AGNODIKI from Athens became the first female physician in ancient Greece, at a time when women were not allowed to practice medicine.  


At the same time pregnant women had two choices when giving birth: to get help from a male physician, or to give birth without professional help. Most preferred the second choice, because they were ashamed. As a consequence the mortality of new-borns and young mothers was very high.

AGNODIKI felt it was time to change that. She dressed up like a man, travelled to Alexandria and studied medicine under Irofilos (Herofilos), a famous physician in the ancient world. AGNODIKI returned to Athens and started working as an obstetrician. She revealed secretly her gender to pregnant women, who accepted her services with alleviation.

She was very successful, however, her male colleagues became suspicious and took her to court. She was accused of having unethical relationships with her customers. To avoid conviction for being immoral, AGNODIKI revealed her gender in public, however, she was charged for breaking the law regarding the practice of medicine. 

Fortunately, her request for a second trial was accepted. During the second trial she was found not guilty. On top of that, the law was changed and allowed women to practice medicine from there-off. 

SOURCE: K. Georgakopoulos. Ancient Greece: Ancient Greek Physicians. 1998 Editions IASO. 


Copyright © 2016 Maria Niki Aigyptiadou. 

If you wish to use this material for personal or educational use, feel free to do so and please cite as follows: Maria Niki K. Aigyptiadou. Agnodiki's story., accessed on (date). 

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Read more about medicine in ancient Greece


Ippokratis of Kos (460-370 B.C.) was a Greek physician of the age of Pericles (Classical Greece). His therapeutic approach was holistic and individualised, based on the healing power of nature. He was notable for strict professionalism, discipline, and rigorous practice. He is referred to as the ''Father of Western Medicine'' because he believed that diseases were due to natural causes, like nutrition, environmental factors and living habits, as opposed to superstition and religious causes.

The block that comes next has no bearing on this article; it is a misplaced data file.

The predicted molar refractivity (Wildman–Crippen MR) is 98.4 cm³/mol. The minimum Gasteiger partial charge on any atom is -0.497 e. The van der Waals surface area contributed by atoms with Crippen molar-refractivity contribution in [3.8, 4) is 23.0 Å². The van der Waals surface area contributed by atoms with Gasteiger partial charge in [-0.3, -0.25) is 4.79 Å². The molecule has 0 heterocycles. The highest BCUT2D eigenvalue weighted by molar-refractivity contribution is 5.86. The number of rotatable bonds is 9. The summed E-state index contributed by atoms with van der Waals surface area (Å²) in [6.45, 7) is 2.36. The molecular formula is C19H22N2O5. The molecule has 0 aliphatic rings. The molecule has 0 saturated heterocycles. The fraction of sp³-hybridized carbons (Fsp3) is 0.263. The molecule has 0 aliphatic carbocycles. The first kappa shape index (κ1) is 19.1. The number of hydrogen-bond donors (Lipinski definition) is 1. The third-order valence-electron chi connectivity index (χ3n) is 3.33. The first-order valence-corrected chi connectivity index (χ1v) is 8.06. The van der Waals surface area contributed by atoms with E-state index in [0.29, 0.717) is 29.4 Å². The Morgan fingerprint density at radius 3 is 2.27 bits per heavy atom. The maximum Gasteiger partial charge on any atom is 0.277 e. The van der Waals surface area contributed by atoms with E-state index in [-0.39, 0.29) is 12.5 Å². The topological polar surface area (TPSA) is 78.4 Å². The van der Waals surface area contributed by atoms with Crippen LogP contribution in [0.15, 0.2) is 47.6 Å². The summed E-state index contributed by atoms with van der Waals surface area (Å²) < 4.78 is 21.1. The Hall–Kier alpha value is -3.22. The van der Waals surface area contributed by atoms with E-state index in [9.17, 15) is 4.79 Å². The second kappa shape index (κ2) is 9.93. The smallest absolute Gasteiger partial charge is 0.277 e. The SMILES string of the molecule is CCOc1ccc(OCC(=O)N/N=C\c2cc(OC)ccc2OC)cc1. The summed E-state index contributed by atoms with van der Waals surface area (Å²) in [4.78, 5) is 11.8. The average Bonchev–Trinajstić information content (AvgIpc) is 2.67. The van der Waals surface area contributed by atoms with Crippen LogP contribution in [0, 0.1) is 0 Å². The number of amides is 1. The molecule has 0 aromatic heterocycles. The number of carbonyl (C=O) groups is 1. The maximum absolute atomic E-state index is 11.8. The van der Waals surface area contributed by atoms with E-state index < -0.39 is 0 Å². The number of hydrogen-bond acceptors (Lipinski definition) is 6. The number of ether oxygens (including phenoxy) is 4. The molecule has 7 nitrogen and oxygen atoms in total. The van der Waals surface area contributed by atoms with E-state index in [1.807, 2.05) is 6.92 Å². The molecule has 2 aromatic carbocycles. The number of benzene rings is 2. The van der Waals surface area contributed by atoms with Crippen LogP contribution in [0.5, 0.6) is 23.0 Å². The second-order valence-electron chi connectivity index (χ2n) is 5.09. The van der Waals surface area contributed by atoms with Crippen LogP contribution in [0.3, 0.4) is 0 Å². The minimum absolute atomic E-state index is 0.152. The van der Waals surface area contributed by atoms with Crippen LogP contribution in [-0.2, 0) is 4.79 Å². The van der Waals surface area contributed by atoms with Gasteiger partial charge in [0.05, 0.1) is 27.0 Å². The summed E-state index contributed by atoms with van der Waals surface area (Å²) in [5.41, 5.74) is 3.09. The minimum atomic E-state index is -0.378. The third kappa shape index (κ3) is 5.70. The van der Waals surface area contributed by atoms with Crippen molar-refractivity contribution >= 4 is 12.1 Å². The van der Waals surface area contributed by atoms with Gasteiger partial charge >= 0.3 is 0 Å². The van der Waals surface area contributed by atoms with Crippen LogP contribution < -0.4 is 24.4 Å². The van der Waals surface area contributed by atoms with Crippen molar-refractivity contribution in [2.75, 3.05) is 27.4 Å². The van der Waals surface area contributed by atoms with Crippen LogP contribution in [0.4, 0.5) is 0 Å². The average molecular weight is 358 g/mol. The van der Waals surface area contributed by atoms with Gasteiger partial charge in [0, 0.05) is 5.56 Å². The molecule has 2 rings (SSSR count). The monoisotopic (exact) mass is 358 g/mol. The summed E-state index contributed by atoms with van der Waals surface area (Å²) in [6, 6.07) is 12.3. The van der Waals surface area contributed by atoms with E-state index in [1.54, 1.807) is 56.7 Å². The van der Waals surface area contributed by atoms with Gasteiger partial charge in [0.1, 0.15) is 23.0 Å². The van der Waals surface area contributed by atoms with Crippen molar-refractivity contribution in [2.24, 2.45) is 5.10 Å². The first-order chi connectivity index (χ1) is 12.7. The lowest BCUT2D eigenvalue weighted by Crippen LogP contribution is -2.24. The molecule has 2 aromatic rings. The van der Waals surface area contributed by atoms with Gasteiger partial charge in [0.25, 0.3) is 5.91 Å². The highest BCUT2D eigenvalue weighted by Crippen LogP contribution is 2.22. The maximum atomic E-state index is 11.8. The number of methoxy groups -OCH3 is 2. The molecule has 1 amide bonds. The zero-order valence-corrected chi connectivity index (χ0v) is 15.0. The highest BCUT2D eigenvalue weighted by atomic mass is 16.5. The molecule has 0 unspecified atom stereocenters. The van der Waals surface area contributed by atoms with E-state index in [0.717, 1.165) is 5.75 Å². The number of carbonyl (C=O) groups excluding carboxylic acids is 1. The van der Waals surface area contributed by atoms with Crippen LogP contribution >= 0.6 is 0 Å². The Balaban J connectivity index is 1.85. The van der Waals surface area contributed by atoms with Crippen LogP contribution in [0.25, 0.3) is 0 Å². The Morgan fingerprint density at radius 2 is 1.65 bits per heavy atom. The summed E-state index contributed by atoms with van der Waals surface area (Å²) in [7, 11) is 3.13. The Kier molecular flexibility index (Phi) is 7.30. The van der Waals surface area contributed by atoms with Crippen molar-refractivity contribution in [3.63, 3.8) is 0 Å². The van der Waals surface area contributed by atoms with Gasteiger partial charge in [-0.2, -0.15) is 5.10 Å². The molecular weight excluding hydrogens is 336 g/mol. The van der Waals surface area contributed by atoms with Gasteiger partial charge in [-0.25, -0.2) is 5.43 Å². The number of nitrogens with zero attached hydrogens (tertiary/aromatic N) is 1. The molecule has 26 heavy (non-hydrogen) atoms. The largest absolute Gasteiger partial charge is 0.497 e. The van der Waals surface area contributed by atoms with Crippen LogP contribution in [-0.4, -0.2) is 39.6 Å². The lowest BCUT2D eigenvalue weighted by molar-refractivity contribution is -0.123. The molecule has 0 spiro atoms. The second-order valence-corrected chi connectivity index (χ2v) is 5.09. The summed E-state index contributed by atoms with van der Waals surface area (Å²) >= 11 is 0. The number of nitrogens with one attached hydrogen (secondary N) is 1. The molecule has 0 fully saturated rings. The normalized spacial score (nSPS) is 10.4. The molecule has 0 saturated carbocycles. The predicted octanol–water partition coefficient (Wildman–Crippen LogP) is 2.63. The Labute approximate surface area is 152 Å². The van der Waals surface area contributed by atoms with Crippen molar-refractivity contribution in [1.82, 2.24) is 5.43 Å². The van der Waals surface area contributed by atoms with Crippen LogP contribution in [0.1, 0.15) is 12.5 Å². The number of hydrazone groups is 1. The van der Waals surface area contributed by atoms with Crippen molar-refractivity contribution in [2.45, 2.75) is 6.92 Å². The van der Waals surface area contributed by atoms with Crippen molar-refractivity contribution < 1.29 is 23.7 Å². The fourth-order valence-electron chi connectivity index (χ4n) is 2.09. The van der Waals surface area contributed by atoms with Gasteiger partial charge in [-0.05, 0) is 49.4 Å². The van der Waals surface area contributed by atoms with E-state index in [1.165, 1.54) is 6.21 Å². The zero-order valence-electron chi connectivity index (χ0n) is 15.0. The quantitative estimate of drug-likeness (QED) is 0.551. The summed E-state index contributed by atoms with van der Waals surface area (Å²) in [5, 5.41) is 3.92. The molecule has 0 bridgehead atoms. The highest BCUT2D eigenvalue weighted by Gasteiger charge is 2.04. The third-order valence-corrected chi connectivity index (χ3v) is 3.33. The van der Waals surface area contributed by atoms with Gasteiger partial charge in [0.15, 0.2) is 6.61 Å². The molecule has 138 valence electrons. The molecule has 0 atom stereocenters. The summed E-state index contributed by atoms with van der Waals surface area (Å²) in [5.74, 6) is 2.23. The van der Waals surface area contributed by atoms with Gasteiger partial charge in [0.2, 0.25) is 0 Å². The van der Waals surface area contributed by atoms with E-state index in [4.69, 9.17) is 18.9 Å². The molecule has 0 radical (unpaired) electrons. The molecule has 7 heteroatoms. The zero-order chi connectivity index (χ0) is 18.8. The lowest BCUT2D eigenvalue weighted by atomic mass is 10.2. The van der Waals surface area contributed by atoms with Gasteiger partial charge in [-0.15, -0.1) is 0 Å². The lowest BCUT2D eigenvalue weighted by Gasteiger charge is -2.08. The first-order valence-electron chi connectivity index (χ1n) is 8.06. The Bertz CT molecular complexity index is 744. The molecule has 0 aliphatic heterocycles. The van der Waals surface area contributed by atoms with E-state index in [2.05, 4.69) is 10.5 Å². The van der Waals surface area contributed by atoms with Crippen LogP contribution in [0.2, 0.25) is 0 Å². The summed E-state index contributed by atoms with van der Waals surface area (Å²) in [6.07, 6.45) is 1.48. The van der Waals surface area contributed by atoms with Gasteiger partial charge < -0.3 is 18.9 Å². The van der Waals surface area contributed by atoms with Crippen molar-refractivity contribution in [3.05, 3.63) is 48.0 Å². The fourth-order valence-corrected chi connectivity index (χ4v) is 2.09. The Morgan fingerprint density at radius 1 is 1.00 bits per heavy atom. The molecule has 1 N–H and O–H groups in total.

He is credited with advancing the systematic study of clinical medicine, summing up the medical knowledge of previous schools, and prescribing practices for physicians through the Hippocratic Corpus and other works. The Hippocratic Corpus (Latin: Corpus Hippo-craticum) is a collection of around seventy early medical works. The most famous document in this collection is the Hippocratic Oath, a text on the ethics of medical practice, that is still taken today by medical graduates.

SOURCE:  The complete works of IPPOKRATIS. Volume 1. KAKTOS Editions 1993. 


Enkimisis means falling asleep. In ancient Greece, patients were treated while they were sleeping. First they went through a cleaning ceremony for body and soul that lasted 2 to 3 days and included baths, relaxing exercises, fasting and drinking herbal teas, informational and cultural events, praying and offerings to the gods.

Subsequently they were hypnotised and while asleep, they were treated by healers using herbs for local applications or conducting minor surgery. When they woke up, many healed patients reported having dreams, during which they were cured by a god. Before returning to normal life, they were asked to engrave their experience on a piece of marble. Many of these engraved pieces of marble still exist in museums.

SOURCE: Aristofanis. Ploutos. Editions Ellinika Grammata (Kostas Varnalis) 1998 Lines 633-646


Asklipios, also spelled Asclepius or Aeschulapius, was the god of medicine in ancient Greek religion and mythology. He was associated with the Roman and Etruscan god Vediovis and the Egyptian god Imhotep. His symbol was a snake curled around a rod, which is still a symbol of medicine. The snakes, which belonged to a particular non-poisonous species, were used in healing rituals. Herbs were also used to heal and the botanical genus Aslepias (milkweed) is named after the god and corresponds to the medicinal plant A. tuberosa or ‘Pleurisy root’.


The most famous temple of Asklipios was at Epidaurus, in north-eastern Pelopnnese, dated to the fourth century BC. From the fifth century BC onward, Asklipios grew very popular and pilgrims came to his healing temples, called Asklipiia (also spelled Asclepieia) to be cured of their illnesses. 

SOURCE: Pausanias. Description of Greece 2.29.1 (trans. Jones) (Greek travelogue 2nd century AD)